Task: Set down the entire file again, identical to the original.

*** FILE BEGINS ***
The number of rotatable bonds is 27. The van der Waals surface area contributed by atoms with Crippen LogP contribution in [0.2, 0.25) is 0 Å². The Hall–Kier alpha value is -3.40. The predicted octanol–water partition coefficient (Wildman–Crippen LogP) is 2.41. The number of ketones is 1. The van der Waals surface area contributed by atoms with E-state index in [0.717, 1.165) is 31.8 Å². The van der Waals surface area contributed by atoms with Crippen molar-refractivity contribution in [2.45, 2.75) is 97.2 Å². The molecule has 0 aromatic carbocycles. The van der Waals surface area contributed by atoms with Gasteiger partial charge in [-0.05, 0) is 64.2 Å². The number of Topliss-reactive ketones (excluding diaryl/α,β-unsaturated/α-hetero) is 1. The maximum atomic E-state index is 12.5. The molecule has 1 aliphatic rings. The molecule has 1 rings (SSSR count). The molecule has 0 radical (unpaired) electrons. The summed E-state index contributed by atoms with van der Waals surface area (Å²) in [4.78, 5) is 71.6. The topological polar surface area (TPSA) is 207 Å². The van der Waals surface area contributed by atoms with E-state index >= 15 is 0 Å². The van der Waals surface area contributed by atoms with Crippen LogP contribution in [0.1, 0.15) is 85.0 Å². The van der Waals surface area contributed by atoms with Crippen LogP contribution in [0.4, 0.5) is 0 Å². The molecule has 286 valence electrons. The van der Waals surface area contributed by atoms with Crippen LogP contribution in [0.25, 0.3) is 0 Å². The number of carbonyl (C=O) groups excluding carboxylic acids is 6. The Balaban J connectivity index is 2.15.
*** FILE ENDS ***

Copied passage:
The number of rotatable bonds is 27. The van der Waals surface area contributed by atoms with Crippen LogP contribution in [0.2, 0.25) is 0 Å². The Hall–Kier alpha value is -3.40. The predicted octanol–water partition coefficient (Wildman–Crippen LogP) is 2.41. The number of ketones is 1. The van der Waals surface area contributed by atoms with E-state index in [0.717, 1.165) is 31.8 Å². The van der Waals surface area contributed by atoms with Crippen molar-refractivity contribution in [2.45, 2.75) is 97.2 Å². The molecule has 0 aromatic carbocycles. The van der Waals surface area contributed by atoms with Gasteiger partial charge in [-0.05, 0) is 64.2 Å². The number of Topliss-reactive ketones (excluding diaryl/α,β-unsaturated/α-hetero) is 1. The maximum atomic E-state index is 12.5. The molecule has 1 aliphatic rings. The molecule has 1 rings (SSSR count). The molecule has 0 radical (unpaired) electrons. The summed E-state index contributed by atoms with van der Waals surface area (Å²) in [4.78, 5) is 71.6. The topological polar surface area (TPSA) is 207 Å². The van der Waals surface area contributed by atoms with E-state index >= 15 is 0 Å². The van der Waals surface area contributed by atoms with Crippen LogP contribution in [0.1, 0.15) is 85.0 Å². The van der Waals surface area contributed by atoms with Crippen LogP contribution in [0.4, 0.5) is 0 Å². The molecule has 286 valence electrons. The van der Waals surface area contributed by atoms with Crippen LogP contribution in [0.25, 0.3) is 0 Å². The number of carbonyl (C=O) groups excluding carboxylic acids is 6. The Balaban J connectivity index is 2.15.